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Articles by H. J Kwak
Total Records ( 2 ) for H. J Kwak
  H. J Kwak , S. K Min , J. S Kim and J. Y. Kim
  Background

Pain from a propofol injection is a common side-effect in paediatric patients. This prospective, randomized, double-blind study evaluated the efficacy of a combined pretreatment of alfentanil with lidocaine on the incidence and severity of propofol injection pain in children.

Methods

After obtaining parental consent, 120 paediatric patients were allocated randomly into one of the three groups (n=40, in each). The patients in the alfentanil group received alfentanil 15 µg kg–1 90 s before the propofol injection. The patients in the lidocaine group received propofol 3 mg kg–1 premixed with lidocaine 0.1% over a 15 s period. The patients in the combination group received both alfentanil and lidocaine.

Results

The incidence of propofol injection pain (severity 2 or more) in the combination group (2.6%) was significantly lower than that in the alfentanil and lidocaine groups (30% and 38.5%, respectively) (P=0.001 and <0.001, respectively). No patient in the combination group complained of moderate or severe pain from propofol injection.

Conclusions

Our study demonstrated that the combination treatment of two different analgesic modalities, alfentanil and lidocaine, could prevent the moderate and severe pain on propofol injection, and reduce the incidence of mild pain compared with each drug alone.

  H. J Kwak , J. Y Kim , S. K Min , J. S Kim and J. Y. Kim
  Background

The goals of this study were to determine the effective bolus dose of alfentanil required for successful tracheal intubation during inhalation induction using sevoflurane 5% without neuromuscular block in children, and whether nitrous oxide reduces these doses.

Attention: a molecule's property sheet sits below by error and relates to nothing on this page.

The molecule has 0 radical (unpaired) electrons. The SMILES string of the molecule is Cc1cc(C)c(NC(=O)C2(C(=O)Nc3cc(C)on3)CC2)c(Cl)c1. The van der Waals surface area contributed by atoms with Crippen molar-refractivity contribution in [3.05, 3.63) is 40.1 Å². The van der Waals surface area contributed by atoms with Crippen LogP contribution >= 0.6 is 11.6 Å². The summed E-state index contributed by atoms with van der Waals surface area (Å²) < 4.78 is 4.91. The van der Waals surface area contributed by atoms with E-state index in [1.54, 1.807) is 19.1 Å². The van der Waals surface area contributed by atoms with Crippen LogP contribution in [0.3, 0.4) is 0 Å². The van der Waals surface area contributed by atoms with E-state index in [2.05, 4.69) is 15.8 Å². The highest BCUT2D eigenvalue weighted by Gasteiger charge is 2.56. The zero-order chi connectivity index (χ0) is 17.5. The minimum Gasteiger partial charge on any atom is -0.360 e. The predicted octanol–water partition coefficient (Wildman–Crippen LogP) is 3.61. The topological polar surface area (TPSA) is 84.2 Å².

Methods

Fifty paediatric patients, aged 3–10 yr, were randomly assigned to one of the two groups. Subjects received either sevoflurane 5% in oxygen 100% (O2 group, n=25) or sevoflurane 5% in oxygen 40% and nitrous oxide 60% (N2O group, n=25) through a face mask. One minute after inhalation induction, a predetermined dose of alfentanil was injected over 15 s. The alfentanil dose was determined using Dixon's up-and-down method, starting from alfentanil 14 µg kg–1. The trachea was intubated 3 min after inducing anaesthesia.

Results

The ED50 [95% confidence interval (CI)] of alfentanil for successful tracheal intubation was 11.5 (9.9–13.1) and 8.6 (7.4–9.8) µg kg–1 in the O2 and N2O groups, respectively. The ED50 of the N2O group was significantly lower than that of the O2 group (P=0.0146). From isotonic regression, 50% effective dose (ED50) (95% CI) of alfentanil in the O2 and N2O groups was 11.4 (9.9–13.0) and 6.5 (5.0–8.1) µg kg–1, respectively.

Conclusions

The effective bolus dose of alfentanil for successful tracheal intubation was 11.5 µg kg–1 in 50% of children during inhalation induction using sevoflurane 5% without neuromuscular blocking agent. Addition of nitrous oxide 60% in oxygen reduced the effective alfentanil dose by 25%.

 
 
 
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